Saturday, April 20, 2024

LMCs and Blackouts While Freediving: What Happened and Why?


Well – it’s happened. You were freediving and experienced an LMC, or worse, a blackout.

What now?

First, know that it’s not the end of the world. While experiencing an LMC or blacking out is something you want to avoid while freediving, if it happens once – stop diving for the rest of the day and take it as a learning experience. This is an opportunity to try to understand what exactly happened and why, and most importantly, to change your diving so that it won’t happen again.

What is an LMC?

LMC stands for ‘loss of motor control’ and can also be referred to as a ‘samba’ by some freedivers. It occurs after a breath-hold when a freediver becomes too hypoxic (having a very low level of oxygen in the body tissues), so much so that they experience body spasms, lack of posture control, speech problems, and/or confusion. LMCs can be mild with just some minimal shaking, or they can be stronger and involve the entire body. These effects are due to a lack of oxygen in the motor zone of the cerebral cortex. Freedivers who experience an LMC often are unaware that it occurred until their buddy tells them afterward.

An LMC will usually resolve after you begin to breathe and oxygen levels rise. However, if you experience an LMC and don’t restore oxygen levels quickly enough, it can lead to a blackout.

What is a Blackout?

Freediver being rescued by competition safety divers after blacking out.
Freediver being rescued by competition safety divers after blacking out.

A blackout, or loss of consciousness, occurs when a freediver is severely hypoxic. If a blackout occurs, your oxygen levels are so dangerously low that your body cannot sustain normal functioning. This can happen at depth (usually 10m/33ft or shallower), at the surface, or after an LMC if you don’t perform proper recovery breaths in time. While freedivers often recover from a blackout within 10-15 seconds (otherwise, rescue breaths are needed), the danger is if they start to breathe while their airways are still submerged in the water.

This is why the number one rule in freediving is never to dive alone – if you blackout while freediving, who will bring you to the surface and ensure that your airways are out of the water when you regain consciousness?

Why did an LMC or Blackout Happen?

After an LMC or blackout occurs, it’s crucial to stop diving for the rest of the day, understand what happened, and work on preventing one from happening again. The factors below are the usual culprits contributing to freedivers becoming too hypoxic during breath-hold performances. Try to identify which of the following factors were present in your dive and change your diving so that another LMC or blackout doesn’t happen again.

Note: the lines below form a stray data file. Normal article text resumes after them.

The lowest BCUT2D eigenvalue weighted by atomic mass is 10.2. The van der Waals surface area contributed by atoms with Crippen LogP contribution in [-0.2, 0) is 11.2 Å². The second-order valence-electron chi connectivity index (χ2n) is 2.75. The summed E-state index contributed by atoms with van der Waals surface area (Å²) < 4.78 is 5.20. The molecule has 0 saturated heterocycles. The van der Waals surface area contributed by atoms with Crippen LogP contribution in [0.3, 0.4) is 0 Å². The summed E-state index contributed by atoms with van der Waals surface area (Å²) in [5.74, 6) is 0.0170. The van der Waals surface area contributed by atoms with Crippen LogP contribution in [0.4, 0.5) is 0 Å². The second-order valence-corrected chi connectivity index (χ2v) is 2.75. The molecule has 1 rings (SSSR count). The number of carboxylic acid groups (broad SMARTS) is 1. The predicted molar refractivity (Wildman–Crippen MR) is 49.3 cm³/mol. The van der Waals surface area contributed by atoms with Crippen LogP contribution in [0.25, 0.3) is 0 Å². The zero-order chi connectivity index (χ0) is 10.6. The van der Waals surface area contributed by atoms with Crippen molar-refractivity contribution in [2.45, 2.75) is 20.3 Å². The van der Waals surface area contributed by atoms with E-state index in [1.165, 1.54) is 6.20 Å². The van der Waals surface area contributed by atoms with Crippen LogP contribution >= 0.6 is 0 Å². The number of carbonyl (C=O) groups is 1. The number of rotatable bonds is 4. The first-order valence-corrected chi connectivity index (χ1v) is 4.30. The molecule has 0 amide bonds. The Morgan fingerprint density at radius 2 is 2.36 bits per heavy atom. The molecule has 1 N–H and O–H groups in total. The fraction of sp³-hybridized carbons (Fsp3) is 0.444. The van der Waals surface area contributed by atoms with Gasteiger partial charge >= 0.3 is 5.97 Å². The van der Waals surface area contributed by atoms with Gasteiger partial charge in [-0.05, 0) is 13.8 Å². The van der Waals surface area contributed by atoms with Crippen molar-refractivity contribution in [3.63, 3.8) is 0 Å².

Hyperventilation, or breathing more air in and out than is needed, reduces the level of carbon dioxide in your blood. This, in turn, delays the urge to breathe, which is your body’s way of signaling carbon dioxide levels are too high. Without experiencing the urge to breathe, or even experiencing a delayed urge to breathe, you may excessively prolong your breath-hold and become hypoxic. You should never hyperventilate before a breath-hold; however, accidental hyperventilation may occur if you are nervous.

One way to tell if you are hyperventilating is to listen for a breathing sound in the snorkel. Tidal breathing (normal breathing while at rest, such as sitting and reading a book) should not produce a loud sound that you or your buddy can hear. If you hear your buddy’s breathing through the snorkel, let them know so they can adjust their breathing accordingly – they should do the same for you!

Not Enough Recovery Breaths

Without recovery breaths directly after a freediving performance has finished, your oxygen levels will continue to drop and can easily lead to an LMC or blackout. To prevent this from happening, perform proper recovery breaths (passive exhale and quick, active inhale) after every breath-hold, whether or not you feel like you need it. This creates a habit and will ultimately be helpful for a time that you may surface feeling fine, but in reality – you’re not.